Forschungs- & Entwicklungsinformationsdienst der Gemeinschaft - CORDIS

Precise assignment of classical and quantum features in "two-photon imaging"

The idea of entangled two-photon imaging (“ghost imaging") was conceived some time ago by Klishko and inspired a number of beautiful experiments in the mid nineties. As is well known, spontaneous parametric down-conversion consists of an emission of correlated pairs of signal and idler photons. One inserts in the signal arm an object that one intends to observe. The image of this object is obtained in a rather paradoxical way, without using a pixellised detector, but instead a single, non imaging, detector on the signal beam.

On the other hand, one inserts a pixellised detector (i.e. a camera) in the idler arm where there is no object. The entangled imaging technique realizes the observation of the object by detecting the coincidences between the measured photons on the signal and idler beams. The BU group gave, at the beginning of this project, a comprehensive theory of this phenomenon which allowed INFM and BU to make further progress in its understanding. It was for example shown by INFM that one could also produce the same imaging in the continuous variable regime, i.e. by using the correlation between photocurrents, and that both the near field and the far field images could be imaged in the same experimental set-up. Following R. Boyd's experiment which was able to obtain a near field image using classically correlated beams, and not twin photons, a lively worldwide discussion started on the precise assignment of classical and quantum features in "two-photon imaging".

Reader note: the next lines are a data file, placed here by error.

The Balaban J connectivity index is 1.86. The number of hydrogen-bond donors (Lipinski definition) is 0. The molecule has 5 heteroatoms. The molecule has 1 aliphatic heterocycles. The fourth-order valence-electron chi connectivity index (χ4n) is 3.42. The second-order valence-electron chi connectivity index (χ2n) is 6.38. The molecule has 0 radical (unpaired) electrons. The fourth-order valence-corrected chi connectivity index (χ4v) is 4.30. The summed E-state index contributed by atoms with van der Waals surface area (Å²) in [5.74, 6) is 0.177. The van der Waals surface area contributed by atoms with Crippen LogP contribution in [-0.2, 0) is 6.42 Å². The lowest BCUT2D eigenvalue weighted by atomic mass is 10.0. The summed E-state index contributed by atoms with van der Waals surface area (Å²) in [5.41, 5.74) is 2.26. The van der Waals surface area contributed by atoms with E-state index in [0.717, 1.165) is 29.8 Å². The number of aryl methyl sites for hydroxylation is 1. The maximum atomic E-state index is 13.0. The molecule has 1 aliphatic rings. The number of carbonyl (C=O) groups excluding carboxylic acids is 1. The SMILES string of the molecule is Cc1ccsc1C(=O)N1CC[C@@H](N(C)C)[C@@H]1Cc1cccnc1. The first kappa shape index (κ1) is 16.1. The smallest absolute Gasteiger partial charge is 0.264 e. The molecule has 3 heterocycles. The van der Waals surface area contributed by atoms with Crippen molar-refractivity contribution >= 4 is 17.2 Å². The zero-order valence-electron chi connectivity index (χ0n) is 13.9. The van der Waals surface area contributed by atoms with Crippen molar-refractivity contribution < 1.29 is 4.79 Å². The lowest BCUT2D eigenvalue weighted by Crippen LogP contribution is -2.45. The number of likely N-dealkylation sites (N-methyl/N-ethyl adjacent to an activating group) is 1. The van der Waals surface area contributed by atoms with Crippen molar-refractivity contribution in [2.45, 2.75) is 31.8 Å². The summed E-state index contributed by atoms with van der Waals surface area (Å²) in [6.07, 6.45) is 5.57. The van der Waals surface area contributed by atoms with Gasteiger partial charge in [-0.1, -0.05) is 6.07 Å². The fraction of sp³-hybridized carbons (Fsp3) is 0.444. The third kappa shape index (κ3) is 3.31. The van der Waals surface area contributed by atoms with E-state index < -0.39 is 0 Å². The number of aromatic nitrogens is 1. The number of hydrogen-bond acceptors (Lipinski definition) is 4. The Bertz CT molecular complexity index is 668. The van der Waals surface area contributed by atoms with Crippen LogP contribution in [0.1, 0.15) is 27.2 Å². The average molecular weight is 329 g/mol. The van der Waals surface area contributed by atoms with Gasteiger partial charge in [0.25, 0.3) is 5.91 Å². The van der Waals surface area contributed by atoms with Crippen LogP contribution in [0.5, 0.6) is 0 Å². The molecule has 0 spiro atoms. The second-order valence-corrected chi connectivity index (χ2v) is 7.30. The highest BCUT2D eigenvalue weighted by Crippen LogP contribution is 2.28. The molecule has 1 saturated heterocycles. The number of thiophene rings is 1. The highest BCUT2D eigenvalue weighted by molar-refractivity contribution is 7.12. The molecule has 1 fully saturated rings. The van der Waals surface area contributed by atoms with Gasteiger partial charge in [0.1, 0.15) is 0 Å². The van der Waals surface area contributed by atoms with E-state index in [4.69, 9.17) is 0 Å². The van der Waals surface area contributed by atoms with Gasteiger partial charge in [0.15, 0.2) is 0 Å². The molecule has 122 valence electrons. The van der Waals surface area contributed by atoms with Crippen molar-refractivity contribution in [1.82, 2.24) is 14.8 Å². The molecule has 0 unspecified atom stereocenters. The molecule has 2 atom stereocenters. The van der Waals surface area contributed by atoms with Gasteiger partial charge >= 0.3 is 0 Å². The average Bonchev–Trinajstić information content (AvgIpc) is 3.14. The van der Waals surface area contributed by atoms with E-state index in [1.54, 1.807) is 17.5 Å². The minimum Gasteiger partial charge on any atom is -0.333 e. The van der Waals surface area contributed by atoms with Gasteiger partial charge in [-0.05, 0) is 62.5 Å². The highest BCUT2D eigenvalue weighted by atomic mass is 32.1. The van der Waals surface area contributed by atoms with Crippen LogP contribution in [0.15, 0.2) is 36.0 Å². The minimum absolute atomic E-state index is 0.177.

These investigations led INFM to a very surprising and spectacular result: the discovery that the same imaging technique could be made, both in the near field and in the far field, by using classical correlated beams, such as a thermal beam divided in two parts on a beam splitter, instead of quantum correlated beams.

In the spring of 2004, the INFM group succeeded in making an experiment demonstrating the reconstruction of the image, both in the near and far field, in a ghost imaging scheme based on the classical correlation between two thermal-like light beams.

Reported by

ENS Laboratoire Kastler Brossel
UPMC Case 74
75252 Paris
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